Sometimes you might find that the editor window is just too small, especially with all the extra little metadata windows and tabs surrounding it. Try this: double-click the tab of the source file that you want to edit. Boom! It’s now nearly the full Android IDE window size! Double-click to return the window to normal. (Ctrl+M works on Windows, Command+M on the Mac.)
You can minimize entire sections, too. For instance, if you don’t need the section at the bottom that usually has the console or the one to the left that usually has the Package Explorer view, you can use the minimize button in each section’s upper-right corner. Use the button that looks like two little windows to restore it.
Viewing Windows Side by Side
Ever wish you could see two source files at once? Well, you can! Simply grab the tab for a source file and drag it either to the edge of the editor area or to the bottom. You will then see a dark outline (shown in Figure D.1) showing where the file will be docked—either side by side with another file or above or below another file. This creates a parallel editor area (shown in Figure D.2) where you can drag other file tabs as well. You can repeat this multiple times to show three, four, or more files at once.
Figure D.1 A dark outline indicating how the windows will appear when docked side by side.
Figure D.2 Two windows docked side by side.
Viewing Two Sections of the Same File
Ever wish you could see two places at once in the same source file? You can! Make sure the file is open and focused, select Window from the menu, then choose New Editor. A second editor tab for the same file comes up. With the previous tip, you can now have two different views of the same file (see Figure D.3).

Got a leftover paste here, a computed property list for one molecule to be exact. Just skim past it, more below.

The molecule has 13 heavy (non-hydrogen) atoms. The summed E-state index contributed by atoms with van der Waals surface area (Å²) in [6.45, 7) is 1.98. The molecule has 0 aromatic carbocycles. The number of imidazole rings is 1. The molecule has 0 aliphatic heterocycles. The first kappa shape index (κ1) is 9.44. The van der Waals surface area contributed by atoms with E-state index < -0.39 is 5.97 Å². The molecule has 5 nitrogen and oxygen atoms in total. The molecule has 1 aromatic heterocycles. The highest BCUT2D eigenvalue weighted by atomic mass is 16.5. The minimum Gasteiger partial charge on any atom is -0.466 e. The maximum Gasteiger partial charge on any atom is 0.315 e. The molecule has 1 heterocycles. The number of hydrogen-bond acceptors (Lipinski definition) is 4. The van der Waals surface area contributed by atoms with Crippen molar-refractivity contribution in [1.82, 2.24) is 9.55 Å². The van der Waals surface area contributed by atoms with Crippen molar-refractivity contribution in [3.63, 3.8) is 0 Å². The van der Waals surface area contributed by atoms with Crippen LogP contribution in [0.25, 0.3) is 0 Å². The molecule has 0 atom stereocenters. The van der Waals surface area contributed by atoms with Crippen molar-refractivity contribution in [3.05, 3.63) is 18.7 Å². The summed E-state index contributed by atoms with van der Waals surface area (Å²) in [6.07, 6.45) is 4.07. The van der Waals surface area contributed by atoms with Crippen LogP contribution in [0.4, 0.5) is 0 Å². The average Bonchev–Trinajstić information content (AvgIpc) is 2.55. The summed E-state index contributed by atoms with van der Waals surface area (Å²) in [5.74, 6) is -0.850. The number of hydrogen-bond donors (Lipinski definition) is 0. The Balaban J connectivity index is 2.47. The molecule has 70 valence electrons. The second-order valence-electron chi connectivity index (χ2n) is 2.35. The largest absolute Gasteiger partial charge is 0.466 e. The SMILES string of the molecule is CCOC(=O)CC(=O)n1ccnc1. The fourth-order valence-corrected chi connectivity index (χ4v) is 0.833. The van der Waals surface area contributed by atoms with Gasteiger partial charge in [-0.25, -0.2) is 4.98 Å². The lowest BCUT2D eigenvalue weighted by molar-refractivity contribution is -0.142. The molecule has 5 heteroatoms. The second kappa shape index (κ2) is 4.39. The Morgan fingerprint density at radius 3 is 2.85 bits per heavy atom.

Figure D.3 Viewing different sections of the same file in two different windows side by side.
Closing Unwanted Tabs
Ever feel like you have far too many tabs open for files you’re no longer editing? We do! There are a number of solutions to this problem. First, you can right-click a file tab and choose Close Others to close all other open files. You can quickly close specific tabs by middle-clicking each tab. (This even works on a Mac with a mouse that can middle-click, such as one with a scroll wheel.)
Keeping Windows under Control
Finally, you can use the Android IDE setting that limits the number of open file editors:
1. Open the Android IDE’s Preferences dialog.
2. Expand General, choose Editors, and check Close editors automatically.
3. Edit the value in Number of opened editors before closing.
This will cause old editor windows to be closed when new ones are opened. Eight seems to be a good number to use for the Number of opened editors before closing option to keep the clutter down but to have enough editors open to still get work done and have reference code open. Note also that if you select Open new editor under When all editors are dirty or pinned, more files will be open if you’re actively editing more than the number chosen. Thus, this setting doesn’t affect productivity when you’re editing a large number of files all at once but can keep things clean during most normal tasks.